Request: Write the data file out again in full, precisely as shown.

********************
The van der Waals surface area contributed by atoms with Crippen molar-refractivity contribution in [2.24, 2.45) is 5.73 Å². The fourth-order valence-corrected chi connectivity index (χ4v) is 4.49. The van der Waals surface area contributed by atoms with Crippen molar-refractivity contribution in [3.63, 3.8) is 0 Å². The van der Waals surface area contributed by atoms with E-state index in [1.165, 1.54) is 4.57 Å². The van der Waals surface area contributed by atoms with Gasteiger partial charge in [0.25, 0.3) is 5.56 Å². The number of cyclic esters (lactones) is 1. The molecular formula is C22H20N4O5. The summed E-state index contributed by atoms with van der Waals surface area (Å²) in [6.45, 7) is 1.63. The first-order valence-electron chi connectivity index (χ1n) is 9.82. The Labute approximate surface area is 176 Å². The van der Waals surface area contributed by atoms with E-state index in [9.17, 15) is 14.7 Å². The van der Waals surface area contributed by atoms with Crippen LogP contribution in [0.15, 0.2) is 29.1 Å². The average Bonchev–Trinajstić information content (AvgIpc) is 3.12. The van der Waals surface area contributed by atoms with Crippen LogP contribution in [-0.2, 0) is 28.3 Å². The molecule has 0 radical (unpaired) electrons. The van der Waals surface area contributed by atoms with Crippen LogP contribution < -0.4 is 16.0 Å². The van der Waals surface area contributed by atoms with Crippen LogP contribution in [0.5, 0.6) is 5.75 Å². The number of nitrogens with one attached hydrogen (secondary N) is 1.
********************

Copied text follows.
The van der Waals surface area contributed by atoms with Crippen molar-refractivity contribution in [2.24, 2.45) is 5.73 Å². The fourth-order valence-corrected chi connectivity index (χ4v) is 4.49. The van der Waals surface area contributed by atoms with Crippen molar-refractivity contribution in [3.63, 3.8) is 0 Å². The van der Waals surface area contributed by atoms with E-state index in [1.165, 1.54) is 4.57 Å². The van der Waals surface area contributed by atoms with Gasteiger partial charge in [0.25, 0.3) is 5.56 Å². The number of cyclic esters (lactones) is 1. The molecular formula is C22H20N4O5. The summed E-state index contributed by atoms with van der Waals surface area (Å²) in [6.45, 7) is 1.63. The first-order valence-electron chi connectivity index (χ1n) is 9.82. The Labute approximate surface area is 176 Å². The van der Waals surface area contributed by atoms with E-state index in [9.17, 15) is 14.7 Å². The van der Waals surface area contributed by atoms with Crippen LogP contribution in [0.15, 0.2) is 29.1 Å². The average Bonchev–Trinajstić information content (AvgIpc) is 3.12. The van der Waals surface area contributed by atoms with Crippen LogP contribution in [-0.2, 0) is 28.3 Å². The molecule has 0 radical (unpaired) electrons. The van der Waals surface area contributed by atoms with Crippen LogP contribution < -0.4 is 16.0 Å². The van der Waals surface area contributed by atoms with Crippen LogP contribution in [0.5, 0.6) is 5.75 Å². The number of nitrogens with one attached hydrogen (secondary N) is 1.